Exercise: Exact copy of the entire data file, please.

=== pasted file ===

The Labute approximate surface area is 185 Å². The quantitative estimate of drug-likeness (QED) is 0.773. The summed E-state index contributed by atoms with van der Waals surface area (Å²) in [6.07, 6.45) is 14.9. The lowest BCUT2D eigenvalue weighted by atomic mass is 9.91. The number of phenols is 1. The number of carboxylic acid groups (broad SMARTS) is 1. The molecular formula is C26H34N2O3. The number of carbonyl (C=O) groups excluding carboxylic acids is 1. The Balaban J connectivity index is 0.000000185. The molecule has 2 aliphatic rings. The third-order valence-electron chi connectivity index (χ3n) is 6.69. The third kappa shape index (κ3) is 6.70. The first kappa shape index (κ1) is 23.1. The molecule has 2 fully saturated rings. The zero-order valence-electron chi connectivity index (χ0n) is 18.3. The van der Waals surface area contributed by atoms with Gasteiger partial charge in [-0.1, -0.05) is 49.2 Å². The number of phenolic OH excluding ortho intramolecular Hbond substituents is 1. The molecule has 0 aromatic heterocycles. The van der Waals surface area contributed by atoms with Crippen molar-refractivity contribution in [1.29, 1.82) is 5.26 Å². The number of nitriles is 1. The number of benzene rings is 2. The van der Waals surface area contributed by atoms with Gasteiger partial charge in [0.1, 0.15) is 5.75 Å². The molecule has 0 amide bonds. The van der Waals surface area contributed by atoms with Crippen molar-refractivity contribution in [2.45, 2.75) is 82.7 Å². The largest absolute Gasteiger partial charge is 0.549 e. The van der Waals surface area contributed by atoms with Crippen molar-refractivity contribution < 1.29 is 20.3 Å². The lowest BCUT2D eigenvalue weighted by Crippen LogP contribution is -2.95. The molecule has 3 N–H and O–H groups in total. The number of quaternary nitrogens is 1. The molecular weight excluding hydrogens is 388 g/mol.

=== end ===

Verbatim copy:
The Labute approximate surface area is 185 Å². The quantitative estimate of drug-likeness (QED) is 0.773. The summed E-state index contributed by atoms with van der Waals surface area (Å²) in [6.07, 6.45) is 14.9. The lowest BCUT2D eigenvalue weighted by atomic mass is 9.91. The number of phenols is 1. The number of carboxylic acid groups (broad SMARTS) is 1. The molecular formula is C26H34N2O3. The number of carbonyl (C=O) groups excluding carboxylic acids is 1. The Balaban J connectivity index is 0.000000185. The molecule has 2 aliphatic rings. The third-order valence-electron chi connectivity index (χ3n) is 6.69. The third kappa shape index (κ3) is 6.70. The first kappa shape index (κ1) is 23.1. The molecule has 2 fully saturated rings. The zero-order valence-electron chi connectivity index (χ0n) is 18.3. The van der Waals surface area contributed by atoms with Gasteiger partial charge in [-0.1, -0.05) is 49.2 Å². The number of phenolic OH excluding ortho intramolecular Hbond substituents is 1. The molecule has 0 aromatic heterocycles. The van der Waals surface area contributed by atoms with Crippen molar-refractivity contribution in [1.29, 1.82) is 5.26 Å². The number of nitriles is 1. The number of benzene rings is 2. The van der Waals surface area contributed by atoms with Gasteiger partial charge in [0.1, 0.15) is 5.75 Å². The molecule has 0 amide bonds. The van der Waals surface area contributed by atoms with Crippen molar-refractivity contribution in [2.45, 2.75) is 82.7 Å². The largest absolute Gasteiger partial charge is 0.549 e. The van der Waals surface area contributed by atoms with Crippen molar-refractivity contribution < 1.29 is 20.3 Å². The lowest BCUT2D eigenvalue weighted by Crippen LogP contribution is -2.95. The molecule has 3 N–H and O–H groups in total. The number of quaternary nitrogens is 1. The molecular weight excluding hydrogens is 388 g/mol.